Non-linear Twists in Stock & Bond Correlation

Stocks and bonds are negatively correlated. Translation: they must move against each other most of the time. Because intuitively, stocks bear higher risk than bonds so investors go to stocks when they want to take more risks and flee to bonds when they feel a storm is coming. Plus the numbers tell the same story, too – correlation coefficient between SPY and TLT from 2002 to 2015 is -0.42, year-over-year correlation on daily returns are:

corr_yoy

However, this effect was very week from 2004 to 2006. This makes sense because in a credit expansion like that, it was hard for any asset class to go down (except for cash, of course).

But this observation reveals that the conventional stock & bond correlation might be conditional or even deceptive. One might ask, is this stock & bond relationship significantly different in bull and bear markets? Does it also depend on market returns? Or does it just depend on market directions?

To keep it simple, I will stick to SPY and TLT daily returns. If I split my data into bull (2002-2007 & 2012-2015) and bear (2008-2011) periods, and divide each of them into two groups (market goes up & market goes down), then dice each group by quantiles of market returns, I will get:

corr_bull bear_corr

The graphs show that these two assets tend to dramatically move against each other when the market is going extremely up or down. Also this effect seems more pronounced when a bull market is having an up day or a bear market is having a down day. But there’s nothing significantly different between the bear and bull groups.

Next I can try not to split the data into bear & bull, instead I’ll just divide it by market direction, then quantile of performance.

cor1

This graph clearly shows that stocks & bonds mostly only move against each other when the market is having a extremely up or down day, either in a bull or bear market. Of course, one could argue that this is a self-fulfilling prophecy because big correlation coef’s feed on big inputs (large market movements), but in the chart the correlation coef’s do not change proportionally through quantiles, which confirms a non-linear relationship.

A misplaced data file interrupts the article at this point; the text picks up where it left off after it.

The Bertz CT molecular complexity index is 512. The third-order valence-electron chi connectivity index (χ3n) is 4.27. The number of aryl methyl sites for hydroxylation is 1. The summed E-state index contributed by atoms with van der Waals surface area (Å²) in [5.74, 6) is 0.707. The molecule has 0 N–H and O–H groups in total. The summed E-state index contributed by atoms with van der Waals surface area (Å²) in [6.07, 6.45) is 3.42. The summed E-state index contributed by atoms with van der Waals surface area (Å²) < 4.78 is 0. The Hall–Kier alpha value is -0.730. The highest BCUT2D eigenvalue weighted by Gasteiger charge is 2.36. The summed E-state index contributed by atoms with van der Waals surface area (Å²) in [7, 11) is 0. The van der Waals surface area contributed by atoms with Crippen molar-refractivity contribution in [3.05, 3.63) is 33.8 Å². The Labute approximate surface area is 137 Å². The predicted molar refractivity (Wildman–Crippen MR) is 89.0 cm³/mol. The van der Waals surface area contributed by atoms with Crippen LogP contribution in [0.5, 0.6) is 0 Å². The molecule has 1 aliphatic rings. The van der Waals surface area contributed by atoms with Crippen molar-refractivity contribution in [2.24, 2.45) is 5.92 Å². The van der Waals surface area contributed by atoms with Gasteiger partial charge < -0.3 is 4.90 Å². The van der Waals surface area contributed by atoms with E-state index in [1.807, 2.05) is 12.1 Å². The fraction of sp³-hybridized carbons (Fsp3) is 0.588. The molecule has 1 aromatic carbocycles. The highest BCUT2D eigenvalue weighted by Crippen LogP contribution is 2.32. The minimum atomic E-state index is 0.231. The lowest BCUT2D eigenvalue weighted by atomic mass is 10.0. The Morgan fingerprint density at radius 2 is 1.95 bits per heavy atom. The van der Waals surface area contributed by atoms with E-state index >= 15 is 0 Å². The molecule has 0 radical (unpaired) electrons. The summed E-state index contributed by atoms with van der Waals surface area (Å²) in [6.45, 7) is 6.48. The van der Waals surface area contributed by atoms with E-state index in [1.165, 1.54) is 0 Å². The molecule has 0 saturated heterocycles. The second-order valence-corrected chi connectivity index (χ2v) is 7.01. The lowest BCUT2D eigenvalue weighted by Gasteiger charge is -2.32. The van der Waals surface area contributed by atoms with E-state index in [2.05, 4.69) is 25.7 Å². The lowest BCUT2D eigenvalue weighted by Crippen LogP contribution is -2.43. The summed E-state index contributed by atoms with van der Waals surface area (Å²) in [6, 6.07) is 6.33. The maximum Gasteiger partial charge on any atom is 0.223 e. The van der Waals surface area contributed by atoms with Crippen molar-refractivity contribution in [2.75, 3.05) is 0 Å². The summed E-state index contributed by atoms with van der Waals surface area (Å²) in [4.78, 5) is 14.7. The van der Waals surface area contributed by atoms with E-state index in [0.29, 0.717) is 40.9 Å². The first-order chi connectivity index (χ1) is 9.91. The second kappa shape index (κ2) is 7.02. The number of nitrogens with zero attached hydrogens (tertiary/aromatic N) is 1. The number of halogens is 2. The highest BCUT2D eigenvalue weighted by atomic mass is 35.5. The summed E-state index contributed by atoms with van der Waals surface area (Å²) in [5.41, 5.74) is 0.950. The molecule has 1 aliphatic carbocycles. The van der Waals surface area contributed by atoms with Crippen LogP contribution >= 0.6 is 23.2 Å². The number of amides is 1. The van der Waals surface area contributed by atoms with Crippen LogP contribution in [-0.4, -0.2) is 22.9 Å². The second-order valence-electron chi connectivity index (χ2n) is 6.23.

Roy

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4 thoughts on “Non-linear Twists in Stock & Bond Correlation

  1. I don’t want to muddy up your blog with my limited knowledge 🙂 but, at 56 and 50 years of age and 29 years of having 401’s we have taken 2 big hits to our 401’s that we have never really recovered from. By splitting or investments into the bond market and mutual funds I know that we weathered a couple of stock market storms. On the other hand, we would have done better in stocks in recent years BUT this complete false stimulation of the dollar and keeping prime at nothing leaves me under the bed. It’s a shame that savers are being punished by politics.

    • Hi Susan I agree that diversification works. There’s strong evidence that suggests aggressive diversification is one of the best investment strategies in the long run. But sadly I don’t have enough expertise to comment on monetary policy yet.

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